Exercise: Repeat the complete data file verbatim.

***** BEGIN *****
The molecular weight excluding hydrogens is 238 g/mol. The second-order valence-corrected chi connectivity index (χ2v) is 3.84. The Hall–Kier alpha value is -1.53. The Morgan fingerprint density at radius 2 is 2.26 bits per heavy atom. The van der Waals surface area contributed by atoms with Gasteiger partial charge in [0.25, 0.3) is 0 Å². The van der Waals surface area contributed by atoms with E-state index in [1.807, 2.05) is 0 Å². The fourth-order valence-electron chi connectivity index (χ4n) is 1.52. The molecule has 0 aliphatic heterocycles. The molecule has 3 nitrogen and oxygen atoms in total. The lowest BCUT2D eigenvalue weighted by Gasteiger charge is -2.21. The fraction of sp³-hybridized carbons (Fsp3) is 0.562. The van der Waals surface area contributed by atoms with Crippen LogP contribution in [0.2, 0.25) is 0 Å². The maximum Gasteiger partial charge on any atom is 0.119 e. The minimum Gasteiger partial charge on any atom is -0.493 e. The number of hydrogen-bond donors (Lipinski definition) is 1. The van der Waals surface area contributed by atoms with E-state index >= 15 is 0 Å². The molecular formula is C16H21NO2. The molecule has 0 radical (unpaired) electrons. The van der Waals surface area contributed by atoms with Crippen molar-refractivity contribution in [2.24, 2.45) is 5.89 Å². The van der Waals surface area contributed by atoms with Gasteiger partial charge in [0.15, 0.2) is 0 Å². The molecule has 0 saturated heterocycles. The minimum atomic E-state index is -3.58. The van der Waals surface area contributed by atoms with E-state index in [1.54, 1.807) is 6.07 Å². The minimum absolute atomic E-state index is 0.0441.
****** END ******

The molecular weight excluding hydrogens is 238 g/mol. The second-order valence-corrected chi connectivity index (χ2v) is 3.84. The Hall–Kier alpha value is -1.53. The Morgan fingerprint density at radius 2 is 2.26 bits per heavy atom. The van der Waals surface area contributed by atoms with Gasteiger partial charge in [0.25, 0.3) is 0 Å². The van der Waals surface area contributed by atoms with E-state index in [1.807, 2.05) is 0 Å². The fourth-order valence-electron chi connectivity index (χ4n) is 1.52. The molecule has 0 aliphatic heterocycles. The molecule has 3 nitrogen and oxygen atoms in total. The lowest BCUT2D eigenvalue weighted by Gasteiger charge is -2.21. The fraction of sp³-hybridized carbons (Fsp3) is 0.562. The van der Waals surface area contributed by atoms with Crippen LogP contribution in [0.2, 0.25) is 0 Å². The maximum Gasteiger partial charge on any atom is 0.119 e. The minimum Gasteiger partial charge on any atom is -0.493 e. The number of hydrogen-bond donors (Lipinski definition) is 1. The van der Waals surface area contributed by atoms with E-state index >= 15 is 0 Å². The molecular formula is C16H21NO2. The molecule has 0 radical (unpaired) electrons. The van der Waals surface area contributed by atoms with Crippen molar-refractivity contribution in [2.24, 2.45) is 5.89 Å². The van der Waals surface area contributed by atoms with Gasteiger partial charge in [0.15, 0.2) is 0 Å². The molecule has 0 saturated heterocycles. The minimum atomic E-state index is -3.58. The van der Waals surface area contributed by atoms with E-state index in [1.54, 1.807) is 6.07 Å². The minimum absolute atomic E-state index is 0.0441.